Can you please provide an insight on how to ensure the model will perform as advertised?


        • K,

          Unfortunately, unless you are an interested LP and disclose who you are I cannot (we’ve run into each other and I suggested then for you to identify yourself). Rest assured I don’t need a behavioral model to raise my dog or child, neither do I to manage the VC incentives in the fund. Life is simple, not complicated.



  • Christofer Coulter says:

    Well, letsee, crash, greatest loss of wealth in human history, VCs seem stuck in this Web 2.0 html-nothingness, trying to buzz-up and squeeze any juice out of pastel rounded-corners, in a vain attempt to take down the established oligarchic castles. Why should anyone, let alone investors, trust them? Going all free-market is well and good, and the best environment needed, but that assumes any value to begin with, VC is mostly pure fraud.But the solution to water concrete world-markets with technology, is a macro geopolitical formulation well-beyond mere capital, and quite poor-timing, when the US is thrusting headlong into Euro-styled statism, and a doubly hard row in a town full of naked Emperors, running on pure-high-octane tech-as-religion, narcissistic-personality-disorder fuel, using the media-blogger-cults as their echo-chamber sycophants.

    • Christofer,

      Thanks for your beautiful rendition of your opinions, you should become a writer….

      Technology, as I have always said, is just a distribution mechanism for normal trade. It can provide extreme efficiencies for market optimization, but is not a marketplace by itself (so don’t make the mistake of treating it as such). It can therefor be deployed to many sectors, some of which have very little penetration so far (read opportunity).

      Hence the solution to Venture is to have it operate in accordance with real market principles, force it to compete, be transparent (transactional) and establish merit. What we have today in Venture (and other financial systems) is capitalism without merit, which is the lie of the century – for which we are now punished. This type of capitalism can never get us out of the hole we are in and turned our financial system into the boondoggle eleven times the size of production it is today. And economically fragile for that reason.

      I am for a capitalistic society, yet one in which merit is attached to money. And that requires free-markets, not to be confused with a free-for-all, but the one that deploys the economic principles. Free-markets are not very well understood by many, and I may devote a blog on it sometime soon. In the meantime please read on to other articles of my blog and you should get the gist. You seem like a sharp guy. Ping me if my direction is not clear.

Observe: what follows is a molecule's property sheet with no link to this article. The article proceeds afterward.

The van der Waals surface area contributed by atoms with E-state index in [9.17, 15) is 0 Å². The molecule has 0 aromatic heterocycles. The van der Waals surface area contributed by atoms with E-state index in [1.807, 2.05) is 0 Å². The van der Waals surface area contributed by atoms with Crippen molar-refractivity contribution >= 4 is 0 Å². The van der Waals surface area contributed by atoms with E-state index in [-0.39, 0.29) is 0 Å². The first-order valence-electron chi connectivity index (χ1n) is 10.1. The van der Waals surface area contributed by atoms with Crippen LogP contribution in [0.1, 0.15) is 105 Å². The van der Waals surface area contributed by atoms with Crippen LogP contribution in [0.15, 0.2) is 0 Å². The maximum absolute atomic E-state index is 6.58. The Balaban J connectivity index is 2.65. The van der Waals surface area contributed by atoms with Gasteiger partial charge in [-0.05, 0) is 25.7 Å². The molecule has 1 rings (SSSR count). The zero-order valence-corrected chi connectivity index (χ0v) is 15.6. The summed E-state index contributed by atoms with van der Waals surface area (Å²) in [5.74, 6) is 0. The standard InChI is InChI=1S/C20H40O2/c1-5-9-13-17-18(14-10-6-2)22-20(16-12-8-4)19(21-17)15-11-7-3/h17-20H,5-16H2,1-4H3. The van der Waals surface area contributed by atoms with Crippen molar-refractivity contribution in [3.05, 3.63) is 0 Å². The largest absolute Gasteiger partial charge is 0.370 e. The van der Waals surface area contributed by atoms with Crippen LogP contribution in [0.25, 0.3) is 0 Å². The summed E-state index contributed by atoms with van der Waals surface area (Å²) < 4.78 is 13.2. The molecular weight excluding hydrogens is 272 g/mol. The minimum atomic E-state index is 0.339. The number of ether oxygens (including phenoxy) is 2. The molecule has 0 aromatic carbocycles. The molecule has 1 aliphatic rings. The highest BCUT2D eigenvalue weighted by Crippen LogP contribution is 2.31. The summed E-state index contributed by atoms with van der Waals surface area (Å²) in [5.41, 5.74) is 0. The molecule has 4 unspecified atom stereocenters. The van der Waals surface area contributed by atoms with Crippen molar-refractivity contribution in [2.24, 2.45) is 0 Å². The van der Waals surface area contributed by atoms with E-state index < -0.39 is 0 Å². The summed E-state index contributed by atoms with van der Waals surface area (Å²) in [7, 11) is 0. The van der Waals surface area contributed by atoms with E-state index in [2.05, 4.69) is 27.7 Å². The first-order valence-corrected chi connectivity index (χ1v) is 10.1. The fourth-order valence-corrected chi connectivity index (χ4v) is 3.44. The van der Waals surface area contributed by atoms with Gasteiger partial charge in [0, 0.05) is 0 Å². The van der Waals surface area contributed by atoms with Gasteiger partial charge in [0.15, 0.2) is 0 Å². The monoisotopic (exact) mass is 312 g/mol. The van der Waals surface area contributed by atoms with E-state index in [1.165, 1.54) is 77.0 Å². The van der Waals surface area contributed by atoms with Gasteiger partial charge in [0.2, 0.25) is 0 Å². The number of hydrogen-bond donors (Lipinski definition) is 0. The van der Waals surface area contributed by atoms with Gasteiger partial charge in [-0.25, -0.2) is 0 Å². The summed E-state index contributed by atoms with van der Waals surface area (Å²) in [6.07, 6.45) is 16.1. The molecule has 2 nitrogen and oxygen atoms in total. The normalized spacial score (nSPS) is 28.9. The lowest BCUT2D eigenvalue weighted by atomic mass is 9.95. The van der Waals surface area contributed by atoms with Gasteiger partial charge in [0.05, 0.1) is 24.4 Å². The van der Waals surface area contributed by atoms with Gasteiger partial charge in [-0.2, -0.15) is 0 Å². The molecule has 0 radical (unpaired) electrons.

• Christofer Coulter says:

    “fund-of-funds dedicated to Venture”

    So just one big hand-picked short-selling hedge-venture-fund will lead the way? Asensioizing venture?

    Irony be however, that private capital can operate in any fashion it so pleases, free-market or not, which unto itself is a free-market, even if not applied as an overall methodology.

    • No Christofer, our financial systems today are like traffic without rules. Again, free-markets are not a free-for-all but if setup well act like the rules of the road, setting baseline safety rules without determining whereto one could drive. Private capital (as opposed to Institutional) can choose to participate in this new construct or not, yet if it does its participation is equal to everybody else. It even has the freedom to setup its own marketplace mechanism, and I’d be happy to compete with a free-market against a monolithic market model in Venture any day. We know that one does not work, just look at the last 20 years.The only way for VCs to recover from their self-induced malaise is to deploy real Venture risk with the people who can measure that risk by virtue of their real world experience and foresight. And yes, just like a dog is the responsibility of its owner, so is the LP responsible for the appropriately deployed behavior of VCs and risk downstream. Now, you’ve gone too far on “Asensioizing”, I don’t even think that is word, neither does Google.Best,Georges

  • desmondpieri says:

    Georges, if you’re talking about saving Venture Capital, why did you title the post, “Saving Silicon Valley?” A good portion of VC activity is outside of the valley. Or are you saying that only VCs in the valley have these faults?

    • Desmond,

      Because most of Venture Capital is defined in Silicon Valley (and foolishly copied around the world). Meaning if we change the way the valley invests in Venture, we can expect the rest of the world to copy that too.



  • Liz Coker says:

    Thank you for pointing out so plainly that this emperor has no clothes. And also for sharing a bit more about yourself. My partner and I discuss this topic frequently and scratch our heads at what does and doesn’t get funded. We are outside of the Valley, but in an entrepreneurial hotbed. Not surprisingly, the number of local VC’s that are closing up shop is increasing.

  • Brian D says:

    From today’s NYTimes; A 10 year analysis of the VC industry.NOT GOOD for VChttp://www.mercurynews.com/rss/ci_15892001